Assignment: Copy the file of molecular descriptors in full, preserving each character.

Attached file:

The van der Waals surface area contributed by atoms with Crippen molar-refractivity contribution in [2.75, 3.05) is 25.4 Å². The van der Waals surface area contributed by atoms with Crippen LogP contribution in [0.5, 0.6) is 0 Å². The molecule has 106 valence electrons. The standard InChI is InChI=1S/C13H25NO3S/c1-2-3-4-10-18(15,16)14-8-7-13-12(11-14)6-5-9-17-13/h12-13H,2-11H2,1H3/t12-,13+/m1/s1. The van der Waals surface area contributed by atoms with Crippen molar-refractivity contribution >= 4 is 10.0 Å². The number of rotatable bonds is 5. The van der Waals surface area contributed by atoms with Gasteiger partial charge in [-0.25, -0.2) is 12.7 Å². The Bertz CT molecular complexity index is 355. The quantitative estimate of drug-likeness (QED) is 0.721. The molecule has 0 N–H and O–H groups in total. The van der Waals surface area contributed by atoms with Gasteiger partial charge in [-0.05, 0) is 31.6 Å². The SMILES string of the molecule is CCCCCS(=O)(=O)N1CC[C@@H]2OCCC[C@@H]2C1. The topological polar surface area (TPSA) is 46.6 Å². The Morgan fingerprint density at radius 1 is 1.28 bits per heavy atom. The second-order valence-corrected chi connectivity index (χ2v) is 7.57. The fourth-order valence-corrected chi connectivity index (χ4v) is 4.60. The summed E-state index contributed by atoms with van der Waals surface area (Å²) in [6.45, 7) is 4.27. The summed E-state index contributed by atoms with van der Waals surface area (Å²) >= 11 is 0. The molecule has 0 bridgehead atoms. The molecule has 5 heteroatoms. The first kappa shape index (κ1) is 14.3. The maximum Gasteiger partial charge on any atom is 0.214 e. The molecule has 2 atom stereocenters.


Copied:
The van der Waals surface area contributed by atoms with Crippen molar-refractivity contribution in [2.75, 3.05) is 25.4 Å². The van der Waals surface area contributed by atoms with Crippen LogP contribution in [0.5, 0.6) is 0 Å². The molecule has 106 valence electrons. The standard InChI is InChI=1S/C13H25NO3S/c1-2-3-4-10-18(15,16)14-8-7-13-12(11-14)6-5-9-17-13/h12-13H,2-11H2,1H3/t12-,13+/m1/s1. The van der Waals surface area contributed by atoms with Crippen molar-refractivity contribution >= 4 is 10.0 Å². The number of rotatable bonds is 5. The van der Waals surface area contributed by atoms with Gasteiger partial charge in [-0.25, -0.2) is 12.7 Å². The Bertz CT molecular complexity index is 355. The quantitative estimate of drug-likeness (QED) is 0.721. The molecule has 0 N–H and O–H groups in total. The van der Waals surface area contributed by atoms with Gasteiger partial charge in [-0.05, 0) is 31.6 Å². The SMILES string of the molecule is CCCCCS(=O)(=O)N1CC[C@@H]2OCCC[C@@H]2C1. The topological polar surface area (TPSA) is 46.6 Å². The Morgan fingerprint density at radius 1 is 1.28 bits per heavy atom. The second-order valence-corrected chi connectivity index (χ2v) is 7.57. The fourth-order valence-corrected chi connectivity index (χ4v) is 4.60. The summed E-state index contributed by atoms with van der Waals surface area (Å²) in [6.45, 7) is 4.27. The summed E-state index contributed by atoms with van der Waals surface area (Å²) >= 11 is 0. The molecule has 0 bridgehead atoms. The molecule has 5 heteroatoms. The first kappa shape index (κ1) is 14.3. The maximum Gasteiger partial charge on any atom is 0.214 e. The molecule has 2 atom stereocenters.